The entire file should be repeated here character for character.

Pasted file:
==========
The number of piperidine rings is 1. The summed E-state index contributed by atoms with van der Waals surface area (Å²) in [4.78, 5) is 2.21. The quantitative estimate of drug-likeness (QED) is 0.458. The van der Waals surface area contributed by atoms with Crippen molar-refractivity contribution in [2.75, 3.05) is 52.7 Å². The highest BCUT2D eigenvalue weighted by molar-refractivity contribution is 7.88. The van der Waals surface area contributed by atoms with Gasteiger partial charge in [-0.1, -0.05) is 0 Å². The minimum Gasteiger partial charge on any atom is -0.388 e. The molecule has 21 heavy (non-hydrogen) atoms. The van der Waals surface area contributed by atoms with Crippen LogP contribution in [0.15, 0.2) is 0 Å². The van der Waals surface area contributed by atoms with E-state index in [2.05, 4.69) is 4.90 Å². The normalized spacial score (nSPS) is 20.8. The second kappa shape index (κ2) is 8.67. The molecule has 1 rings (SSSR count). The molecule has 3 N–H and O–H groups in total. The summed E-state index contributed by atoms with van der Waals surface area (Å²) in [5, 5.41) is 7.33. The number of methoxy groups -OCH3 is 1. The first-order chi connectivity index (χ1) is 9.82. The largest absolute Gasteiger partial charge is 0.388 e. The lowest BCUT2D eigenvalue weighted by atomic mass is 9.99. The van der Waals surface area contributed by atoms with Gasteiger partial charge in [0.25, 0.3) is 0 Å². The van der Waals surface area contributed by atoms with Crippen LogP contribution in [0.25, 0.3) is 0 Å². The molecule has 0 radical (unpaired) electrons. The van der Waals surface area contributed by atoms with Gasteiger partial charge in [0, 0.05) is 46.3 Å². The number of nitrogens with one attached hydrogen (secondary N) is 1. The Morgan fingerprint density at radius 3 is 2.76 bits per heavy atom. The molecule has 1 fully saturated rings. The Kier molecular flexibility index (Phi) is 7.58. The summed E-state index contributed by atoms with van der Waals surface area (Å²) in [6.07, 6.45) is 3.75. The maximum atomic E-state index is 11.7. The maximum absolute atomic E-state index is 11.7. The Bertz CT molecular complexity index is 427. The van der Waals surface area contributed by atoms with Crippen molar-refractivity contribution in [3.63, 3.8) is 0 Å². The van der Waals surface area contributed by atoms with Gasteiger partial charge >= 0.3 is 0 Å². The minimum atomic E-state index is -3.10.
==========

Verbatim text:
The number of piperidine rings is 1. The summed E-state index contributed by atoms with van der Waals surface area (Å²) in [4.78, 5) is 2.21. The quantitative estimate of drug-likeness (QED) is 0.458. The van der Waals surface area contributed by atoms with Crippen molar-refractivity contribution in [2.75, 3.05) is 52.7 Å². The highest BCUT2D eigenvalue weighted by molar-refractivity contribution is 7.88. The van der Waals surface area contributed by atoms with Gasteiger partial charge in [-0.1, -0.05) is 0 Å². The minimum Gasteiger partial charge on any atom is -0.388 e. The molecule has 21 heavy (non-hydrogen) atoms. The van der Waals surface area contributed by atoms with Crippen LogP contribution in [0.15, 0.2) is 0 Å². The van der Waals surface area contributed by atoms with E-state index in [2.05, 4.69) is 4.90 Å². The normalized spacial score (nSPS) is 20.8. The second kappa shape index (κ2) is 8.67. The molecule has 1 rings (SSSR count). The molecule has 3 N–H and O–H groups in total. The summed E-state index contributed by atoms with van der Waals surface area (Å²) in [5, 5.41) is 7.33. The number of methoxy groups -OCH3 is 1. The first-order chi connectivity index (χ1) is 9.82. The largest absolute Gasteiger partial charge is 0.388 e. The lowest BCUT2D eigenvalue weighted by atomic mass is 9.99. The van der Waals surface area contributed by atoms with Gasteiger partial charge in [0.25, 0.3) is 0 Å². The van der Waals surface area contributed by atoms with Crippen LogP contribution in [0.25, 0.3) is 0 Å². The molecule has 0 radical (unpaired) electrons. The van der Waals surface area contributed by atoms with Gasteiger partial charge in [0, 0.05) is 46.3 Å². The number of nitrogens with one attached hydrogen (secondary N) is 1. The Morgan fingerprint density at radius 3 is 2.76 bits per heavy atom. The molecule has 1 fully saturated rings. The Kier molecular flexibility index (Phi) is 7.58. The summed E-state index contributed by atoms with van der Waals surface area (Å²) in [6.07, 6.45) is 3.75. The maximum atomic E-state index is 11.7. The maximum absolute atomic E-state index is 11.7. The Bertz CT molecular complexity index is 427. The van der Waals surface area contributed by atoms with Crippen molar-refractivity contribution in [3.63, 3.8) is 0 Å². The van der Waals surface area contributed by atoms with Gasteiger partial charge >= 0.3 is 0 Å². The minimum atomic E-state index is -3.10.